Both are immensely inspiring books.
Submitted by sid on Sun, 18/10/2015 - 12:11pm
Submitted by Jura Books on Tue, 01/09/2015 - 7:39pm
Date and Time:
Sun, 27/09/2015 - 2:00pm to 4:00pm
Frantz Fanon predicted that if national liberation movements win independence but go no further than assuming the reins of the nation-state – an apparatus of rule inherited from Europe – then the resulting regimes will be no less despotic than the departed colonial masters. Before Fanon, too, there was the irrepressible Russian anarchist, Mikhail Bakunin, who argued, contra Karl Marx, that a post-revolutionary society that failed to do away with the state would only perpetuate tyrannies that Marx and his followers claimed to oppose. The twentieth century proved both Bakunin and Fanon right, thereby prompting new explorations into what revolution without the state might mean.
This talk will offer a glimpse into one such exploration in the Philippines – a unique case, though very much in line with anarchistic resurgences everywhere – while also highlighting the complementarities between anarchist and postcolonialist perspectives.
The talk will be given by Marco, an anarchist from Perth who has spent quite a bit of time with anarchists in Manila.
Followed by discussion. All welcome. Free.
Submitted by Jura Books on Sun, 30/08/2015 - 6:25pm
Date and Time:
Wed, 09/09/2015 - 11:00am to Thu, 10/09/2015 - 3:00pm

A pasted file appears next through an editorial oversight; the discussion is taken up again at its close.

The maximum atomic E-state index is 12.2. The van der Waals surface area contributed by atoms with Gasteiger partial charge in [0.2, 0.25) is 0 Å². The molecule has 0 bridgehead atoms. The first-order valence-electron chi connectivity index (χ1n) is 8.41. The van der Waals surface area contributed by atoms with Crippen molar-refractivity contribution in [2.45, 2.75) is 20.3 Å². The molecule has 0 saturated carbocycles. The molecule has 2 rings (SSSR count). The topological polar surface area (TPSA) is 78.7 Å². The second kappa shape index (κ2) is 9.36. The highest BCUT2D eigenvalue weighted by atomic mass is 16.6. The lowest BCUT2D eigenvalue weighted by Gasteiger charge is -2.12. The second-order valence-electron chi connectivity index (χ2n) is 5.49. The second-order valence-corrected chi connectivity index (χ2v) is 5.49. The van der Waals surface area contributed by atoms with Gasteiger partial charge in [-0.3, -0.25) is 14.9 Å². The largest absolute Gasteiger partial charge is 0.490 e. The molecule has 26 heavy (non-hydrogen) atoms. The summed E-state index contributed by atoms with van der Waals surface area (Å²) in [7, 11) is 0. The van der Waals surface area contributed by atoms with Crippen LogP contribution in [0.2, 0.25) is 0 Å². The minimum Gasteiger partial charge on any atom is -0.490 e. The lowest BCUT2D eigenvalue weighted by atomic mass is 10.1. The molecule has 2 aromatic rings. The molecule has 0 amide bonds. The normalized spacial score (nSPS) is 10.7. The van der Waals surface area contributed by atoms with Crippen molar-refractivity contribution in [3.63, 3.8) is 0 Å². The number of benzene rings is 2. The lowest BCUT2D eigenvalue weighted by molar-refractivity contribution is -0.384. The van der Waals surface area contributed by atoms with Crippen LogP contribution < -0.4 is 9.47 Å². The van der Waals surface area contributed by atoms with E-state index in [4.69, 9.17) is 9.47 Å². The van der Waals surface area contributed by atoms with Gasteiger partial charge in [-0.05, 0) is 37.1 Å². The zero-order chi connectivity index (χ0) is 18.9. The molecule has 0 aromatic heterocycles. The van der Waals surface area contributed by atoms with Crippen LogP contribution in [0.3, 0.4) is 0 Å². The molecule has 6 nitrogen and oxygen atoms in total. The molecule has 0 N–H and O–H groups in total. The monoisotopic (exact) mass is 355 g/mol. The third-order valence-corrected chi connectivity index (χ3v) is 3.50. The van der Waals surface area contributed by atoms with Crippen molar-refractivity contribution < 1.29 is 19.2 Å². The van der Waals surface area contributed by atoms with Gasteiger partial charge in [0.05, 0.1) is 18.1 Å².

University of Western Sydney.
Submitted by Jura Books on Wed, 01/07/2015 - 12:00am
At a meeting on 14th June 2015 at Jura Books, delegates from four anarchist groups agreed to form a provisional Anarchist Federation Australia. The four founding groups were Jura Books, the Melbourne Anarchist Club, the Melbourne Anarchist Communist Group and Perth Libertarians. At the meeting a number of individual observers were also present as well as an observer from Black Rose and Black Flag. The provisional Federation is based on this constitution. However the constitution is still being discussed, and changes may be made at the first Congress of the Federation - tentatively scheduled for December 2015 in Melbourne. As well as being geographically diverse, the groups making up the federation have a range of political differences, but we hope to work together cooperatively to spread anarchist ideas in Australia. Other anarchist groups are welcome to join us.
Submitted by John Smith on Mon, 13/04/2015 - 1:55pm